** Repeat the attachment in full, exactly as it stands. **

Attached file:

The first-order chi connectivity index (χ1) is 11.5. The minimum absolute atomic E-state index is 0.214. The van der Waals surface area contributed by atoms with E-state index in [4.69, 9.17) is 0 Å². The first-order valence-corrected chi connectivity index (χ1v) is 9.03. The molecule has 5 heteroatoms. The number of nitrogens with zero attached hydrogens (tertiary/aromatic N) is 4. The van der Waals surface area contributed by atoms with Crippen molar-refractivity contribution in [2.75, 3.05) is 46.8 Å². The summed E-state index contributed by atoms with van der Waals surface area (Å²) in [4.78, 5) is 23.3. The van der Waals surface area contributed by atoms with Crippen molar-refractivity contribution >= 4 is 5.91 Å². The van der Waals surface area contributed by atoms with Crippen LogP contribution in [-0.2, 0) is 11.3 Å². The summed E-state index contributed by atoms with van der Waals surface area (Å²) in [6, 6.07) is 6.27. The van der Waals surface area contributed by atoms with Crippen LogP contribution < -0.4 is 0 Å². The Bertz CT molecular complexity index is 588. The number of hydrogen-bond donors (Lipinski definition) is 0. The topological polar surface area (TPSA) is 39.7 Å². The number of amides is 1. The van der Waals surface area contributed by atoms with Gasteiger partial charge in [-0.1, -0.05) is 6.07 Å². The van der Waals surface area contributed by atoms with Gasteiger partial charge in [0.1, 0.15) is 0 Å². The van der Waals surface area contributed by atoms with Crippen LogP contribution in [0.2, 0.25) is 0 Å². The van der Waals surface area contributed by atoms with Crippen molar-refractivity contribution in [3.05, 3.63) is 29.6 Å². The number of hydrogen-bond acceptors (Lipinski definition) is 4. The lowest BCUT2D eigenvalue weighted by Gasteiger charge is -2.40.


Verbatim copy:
The first-order chi connectivity index (χ1) is 11.5. The minimum absolute atomic E-state index is 0.214. The van der Waals surface area contributed by atoms with E-state index in [4.69, 9.17) is 0 Å². The first-order valence-corrected chi connectivity index (χ1v) is 9.03. The molecule has 5 heteroatoms. The number of nitrogens with zero attached hydrogens (tertiary/aromatic N) is 4. The van der Waals surface area contributed by atoms with Crippen molar-refractivity contribution in [2.75, 3.05) is 46.8 Å². The summed E-state index contributed by atoms with van der Waals surface area (Å²) in [4.78, 5) is 23.3. The van der Waals surface area contributed by atoms with Crippen molar-refractivity contribution >= 4 is 5.91 Å². The van der Waals surface area contributed by atoms with Crippen LogP contribution in [-0.2, 0) is 11.3 Å². The summed E-state index contributed by atoms with van der Waals surface area (Å²) in [6, 6.07) is 6.27. The van der Waals surface area contributed by atoms with Crippen LogP contribution < -0.4 is 0 Å². The Bertz CT molecular complexity index is 588. The number of hydrogen-bond donors (Lipinski definition) is 0. The topological polar surface area (TPSA) is 39.7 Å². The number of amides is 1. The van der Waals surface area contributed by atoms with Gasteiger partial charge in [-0.1, -0.05) is 6.07 Å². The van der Waals surface area contributed by atoms with Gasteiger partial charge in [0.1, 0.15) is 0 Å². The van der Waals surface area contributed by atoms with Crippen LogP contribution in [0.2, 0.25) is 0 Å². The van der Waals surface area contributed by atoms with Crippen molar-refractivity contribution in [3.05, 3.63) is 29.6 Å². The number of hydrogen-bond acceptors (Lipinski definition) is 4. The lowest BCUT2D eigenvalue weighted by Gasteiger charge is -2.40.